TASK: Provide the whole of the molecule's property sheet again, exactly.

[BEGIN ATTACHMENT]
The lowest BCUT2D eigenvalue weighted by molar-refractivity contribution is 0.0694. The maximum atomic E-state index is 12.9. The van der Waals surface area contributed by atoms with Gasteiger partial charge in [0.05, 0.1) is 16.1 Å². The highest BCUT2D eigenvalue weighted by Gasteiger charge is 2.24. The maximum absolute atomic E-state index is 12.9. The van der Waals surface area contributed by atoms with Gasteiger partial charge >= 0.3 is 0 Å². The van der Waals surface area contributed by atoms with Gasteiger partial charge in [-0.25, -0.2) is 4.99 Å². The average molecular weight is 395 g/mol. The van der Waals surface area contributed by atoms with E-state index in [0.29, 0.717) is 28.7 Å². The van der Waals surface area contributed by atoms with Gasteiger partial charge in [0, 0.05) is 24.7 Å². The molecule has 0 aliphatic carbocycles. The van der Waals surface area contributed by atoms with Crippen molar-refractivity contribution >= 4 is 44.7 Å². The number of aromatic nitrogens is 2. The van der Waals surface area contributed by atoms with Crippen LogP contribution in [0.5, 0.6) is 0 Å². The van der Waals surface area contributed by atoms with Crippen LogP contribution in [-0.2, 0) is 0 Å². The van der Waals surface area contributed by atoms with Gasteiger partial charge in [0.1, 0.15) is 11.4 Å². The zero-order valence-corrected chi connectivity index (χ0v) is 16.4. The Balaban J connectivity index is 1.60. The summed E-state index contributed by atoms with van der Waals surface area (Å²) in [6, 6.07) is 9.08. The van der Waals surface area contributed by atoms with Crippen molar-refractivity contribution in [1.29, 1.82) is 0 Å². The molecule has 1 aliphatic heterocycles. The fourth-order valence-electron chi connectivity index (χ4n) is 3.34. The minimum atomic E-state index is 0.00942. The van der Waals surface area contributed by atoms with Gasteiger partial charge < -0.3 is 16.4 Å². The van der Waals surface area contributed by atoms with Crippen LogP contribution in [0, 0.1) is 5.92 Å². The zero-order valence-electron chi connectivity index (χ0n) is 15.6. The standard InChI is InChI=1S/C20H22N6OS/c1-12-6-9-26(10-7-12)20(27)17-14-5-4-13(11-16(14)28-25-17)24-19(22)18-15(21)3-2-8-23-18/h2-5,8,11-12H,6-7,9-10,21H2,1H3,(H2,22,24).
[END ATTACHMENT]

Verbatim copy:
The lowest BCUT2D eigenvalue weighted by molar-refractivity contribution is 0.0694. The maximum atomic E-state index is 12.9. The van der Waals surface area contributed by atoms with Gasteiger partial charge in [0.05, 0.1) is 16.1 Å². The highest BCUT2D eigenvalue weighted by Gasteiger charge is 2.24. The maximum absolute atomic E-state index is 12.9. The van der Waals surface area contributed by atoms with Gasteiger partial charge >= 0.3 is 0 Å². The van der Waals surface area contributed by atoms with Gasteiger partial charge in [-0.25, -0.2) is 4.99 Å². The average molecular weight is 395 g/mol. The van der Waals surface area contributed by atoms with E-state index in [0.29, 0.717) is 28.7 Å². The van der Waals surface area contributed by atoms with Gasteiger partial charge in [0, 0.05) is 24.7 Å². The molecule has 0 aliphatic carbocycles. The van der Waals surface area contributed by atoms with Crippen molar-refractivity contribution >= 4 is 44.7 Å². The number of aromatic nitrogens is 2. The van der Waals surface area contributed by atoms with Crippen LogP contribution in [0.5, 0.6) is 0 Å². The van der Waals surface area contributed by atoms with Crippen LogP contribution in [-0.2, 0) is 0 Å². The van der Waals surface area contributed by atoms with Gasteiger partial charge in [0.1, 0.15) is 11.4 Å². The zero-order valence-corrected chi connectivity index (χ0v) is 16.4. The Balaban J connectivity index is 1.60. The summed E-state index contributed by atoms with van der Waals surface area (Å²) in [6, 6.07) is 9.08. The van der Waals surface area contributed by atoms with Crippen molar-refractivity contribution in [1.29, 1.82) is 0 Å². The molecule has 1 aliphatic heterocycles. The fourth-order valence-electron chi connectivity index (χ4n) is 3.34. The minimum atomic E-state index is 0.00942. The van der Waals surface area contributed by atoms with Gasteiger partial charge < -0.3 is 16.4 Å². The van der Waals surface area contributed by atoms with Crippen LogP contribution in [0, 0.1) is 5.92 Å². The zero-order valence-electron chi connectivity index (χ0n) is 15.6. The standard InChI is InChI=1S/C20H22N6OS/c1-12-6-9-26(10-7-12)20(27)17-14-5-4-13(11-16(14)28-25-17)24-19(22)18-15(21)3-2-8-23-18/h2-5,8,11-12H,6-7,9-10,21H2,1H3,(H2,22,24).